by Kevin Fogarty

Citrix Launches Fresh Cloud Attack on VMware

Oct 08, 2010

Citrix and VMware seem to be switching roles as they vie to change their images on cloud and desktop virtualization, respectively. But industry analysts say not all the talk is credible, and users say the back-biting between vendors doesn't help IT get its cloud job done.

Rivals Citrix and VMware have taken their battle beyond technology development, even beyond marketing. Now they’re working on the imaginations and psychology of potential customers and, to a certain extent, rewriting history.

With a series of wider-ranging-than-usual announcements from its Synergy Conference in Berlin, Citrix this week tried to replace its image as a grayish but reliable provider of systems-access software with the flashier image of an IT architect building an end-to-end virtual infrastructure built on services in a sophisticated cloud-computing environment.

“Virtualization isn’t just a virtual machine; it’s what has to happen for a business to transform — virtual meetings, virtual desktops, virtual data centers, said Wes Wasson, chief strategy officer for Citrix in a teleconference Tuesday night.

[ For timely virtualization news and expert advice on strategy, see’s Virtualization Drilldown section. ]

Wasson went on to equate the addition of high-definition video and a new set of pricing and service packages for its GoToMeeting online conference and Webinar application, with streaming applications, VDI and cloud services.

“We’re taking the virtues of virtualization and enabling it across the spectrum of where work happens,” Wasson says.

Citrix announced a host of new features for XenDesktop 5 — including a bare-metal hypervisor that would allow for so-called bring-your-own-computer contracting arrangements. The company has added that function to FlexCast, its distribution technology that lets IT pick from range of virtual-client delivery methods. Citrix also announced technology called XenVault that can back up and secure data on BYOC laptops.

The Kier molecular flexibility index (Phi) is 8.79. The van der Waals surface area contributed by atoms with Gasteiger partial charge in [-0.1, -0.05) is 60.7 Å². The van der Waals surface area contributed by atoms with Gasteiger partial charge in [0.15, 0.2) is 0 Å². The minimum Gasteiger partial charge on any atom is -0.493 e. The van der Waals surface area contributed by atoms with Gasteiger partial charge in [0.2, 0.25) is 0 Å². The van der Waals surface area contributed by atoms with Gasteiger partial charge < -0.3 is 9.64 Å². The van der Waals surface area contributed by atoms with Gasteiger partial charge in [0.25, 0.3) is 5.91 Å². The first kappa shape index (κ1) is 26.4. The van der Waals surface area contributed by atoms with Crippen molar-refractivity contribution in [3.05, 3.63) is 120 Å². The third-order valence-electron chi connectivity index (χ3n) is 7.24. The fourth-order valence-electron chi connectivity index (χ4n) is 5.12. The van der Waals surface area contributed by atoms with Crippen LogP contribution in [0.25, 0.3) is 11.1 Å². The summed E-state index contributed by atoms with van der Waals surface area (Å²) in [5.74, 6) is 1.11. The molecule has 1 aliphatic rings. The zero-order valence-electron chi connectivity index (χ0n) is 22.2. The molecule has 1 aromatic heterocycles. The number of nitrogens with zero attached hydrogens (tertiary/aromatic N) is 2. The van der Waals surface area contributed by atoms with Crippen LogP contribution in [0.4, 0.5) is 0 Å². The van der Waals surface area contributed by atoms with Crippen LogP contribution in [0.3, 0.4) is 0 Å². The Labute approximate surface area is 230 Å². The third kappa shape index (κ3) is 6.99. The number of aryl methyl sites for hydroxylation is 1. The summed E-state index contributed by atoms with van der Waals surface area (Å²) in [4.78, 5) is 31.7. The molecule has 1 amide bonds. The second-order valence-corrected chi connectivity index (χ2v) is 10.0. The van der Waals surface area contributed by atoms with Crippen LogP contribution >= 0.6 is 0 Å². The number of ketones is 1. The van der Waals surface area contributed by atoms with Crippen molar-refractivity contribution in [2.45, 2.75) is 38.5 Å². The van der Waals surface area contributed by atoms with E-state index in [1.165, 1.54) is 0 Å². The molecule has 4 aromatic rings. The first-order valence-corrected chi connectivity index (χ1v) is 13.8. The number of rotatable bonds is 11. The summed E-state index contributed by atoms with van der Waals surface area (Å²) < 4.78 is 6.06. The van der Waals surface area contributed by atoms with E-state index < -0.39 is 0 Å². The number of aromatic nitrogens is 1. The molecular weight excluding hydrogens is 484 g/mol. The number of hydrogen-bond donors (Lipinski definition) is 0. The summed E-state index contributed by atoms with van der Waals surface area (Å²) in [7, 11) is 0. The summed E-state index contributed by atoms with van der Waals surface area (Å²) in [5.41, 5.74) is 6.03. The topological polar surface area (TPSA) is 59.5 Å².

Among Citrix’s new set of cloud computing features are a virtual switch and additions to its OpenCloud platform called Access and Bridge, designed to connect cloud environments by integrating access rights, security and policies. The goal is to give end users a single sign-on to any resource from an iPad to ERP running on a public cloud.

The tone of the announcements made Citrix sound a lot like VMware, so much so that it seemed as if the tone of the press-conference presentation was taken directly from the VMware menu, according to Chris Wolf, senior infrastructure analyst at The Burton Group.

While the tone may have been different, and revelation of cloud products to be delivered several months from no are very unlike Citrix, it doesn’t mean Citrix’s cloud plans or products are going to be as well baked as those of its main rival, Wolf says.

Users Want Less Fighting, More Answers

When it comes to the details comparing one vendor’s product to another in cloud environments, end-user customers shouldn’t have to care, says Don Whittington, VP and CIO for Domino Sugar, which has steadily moved closer to cloud computing and farther from on-site ownership and management of hard IT assets for more than a decade.

“I can’t afford to be an expert on cloud and virtualization and everything else we do, and I can’t afford to hire a lot of experts, even though we’ve grown over the last decade or so into a global multibillion dollar company,” Whittington says. “I ask the right questions and I have these conversations about specific platforms with my cloud provider, but as the customer I want to buy capacity; I don’t want to have to worry about the specifics of one vendor or another.”